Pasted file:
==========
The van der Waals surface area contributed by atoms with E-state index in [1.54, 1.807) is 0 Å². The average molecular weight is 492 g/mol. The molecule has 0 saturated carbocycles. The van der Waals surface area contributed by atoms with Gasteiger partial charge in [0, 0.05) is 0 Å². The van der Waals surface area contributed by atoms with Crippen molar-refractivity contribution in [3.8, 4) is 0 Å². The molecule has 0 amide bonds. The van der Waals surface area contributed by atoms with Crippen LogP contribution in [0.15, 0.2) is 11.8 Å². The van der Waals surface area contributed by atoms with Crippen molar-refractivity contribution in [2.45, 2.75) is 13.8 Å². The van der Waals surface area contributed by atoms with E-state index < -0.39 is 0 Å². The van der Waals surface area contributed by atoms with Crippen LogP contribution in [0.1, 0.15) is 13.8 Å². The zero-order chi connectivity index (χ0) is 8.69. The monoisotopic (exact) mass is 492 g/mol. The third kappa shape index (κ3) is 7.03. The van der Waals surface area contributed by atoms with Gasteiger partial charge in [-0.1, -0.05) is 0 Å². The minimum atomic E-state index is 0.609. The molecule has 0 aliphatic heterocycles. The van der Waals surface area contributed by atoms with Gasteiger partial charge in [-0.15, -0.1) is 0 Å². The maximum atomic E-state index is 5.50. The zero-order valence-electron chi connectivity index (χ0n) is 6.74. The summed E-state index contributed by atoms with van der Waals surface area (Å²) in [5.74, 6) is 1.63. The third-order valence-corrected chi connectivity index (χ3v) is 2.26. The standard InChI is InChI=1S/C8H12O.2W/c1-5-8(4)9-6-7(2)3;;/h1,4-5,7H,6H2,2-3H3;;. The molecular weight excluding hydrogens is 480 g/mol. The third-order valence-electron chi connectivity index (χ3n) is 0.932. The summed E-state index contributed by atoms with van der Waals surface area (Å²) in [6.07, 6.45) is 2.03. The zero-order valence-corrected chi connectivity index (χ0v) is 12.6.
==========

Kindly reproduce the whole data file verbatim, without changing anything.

The van der Waals surface area contributed by atoms with E-state index in [1.54, 1.807) is 0 Å². The average molecular weight is 492 g/mol. The molecule has 0 saturated carbocycles. The van der Waals surface area contributed by atoms with Gasteiger partial charge in [0, 0.05) is 0 Å². The van der Waals surface area contributed by atoms with Crippen molar-refractivity contribution in [3.8, 4) is 0 Å². The molecule has 0 amide bonds. The van der Waals surface area contributed by atoms with Crippen LogP contribution in [0.15, 0.2) is 11.8 Å². The van der Waals surface area contributed by atoms with Crippen molar-refractivity contribution in [2.45, 2.75) is 13.8 Å². The van der Waals surface area contributed by atoms with E-state index < -0.39 is 0 Å². The van der Waals surface area contributed by atoms with Crippen LogP contribution in [0.1, 0.15) is 13.8 Å². The zero-order chi connectivity index (χ0) is 8.69. The monoisotopic (exact) mass is 492 g/mol. The third kappa shape index (κ3) is 7.03. The van der Waals surface area contributed by atoms with Gasteiger partial charge in [-0.1, -0.05) is 0 Å². The minimum atomic E-state index is 0.609. The molecule has 0 aliphatic heterocycles. The van der Waals surface area contributed by atoms with Gasteiger partial charge in [-0.15, -0.1) is 0 Å². The maximum atomic E-state index is 5.50. The zero-order valence-electron chi connectivity index (χ0n) is 6.74. The summed E-state index contributed by atoms with van der Waals surface area (Å²) in [5.74, 6) is 1.63. The third-order valence-corrected chi connectivity index (χ3v) is 2.26. The standard InChI is InChI=1S/C8H12O.2W/c1-5-8(4)9-6-7(2)3;;/h1,4-5,7H,6H2,2-3H3;;. The molecular weight excluding hydrogens is 480 g/mol. The third-order valence-electron chi connectivity index (χ3n) is 0.932. The summed E-state index contributed by atoms with van der Waals surface area (Å²) in [6.07, 6.45) is 2.03. The zero-order valence-corrected chi connectivity index (χ0v) is 12.6.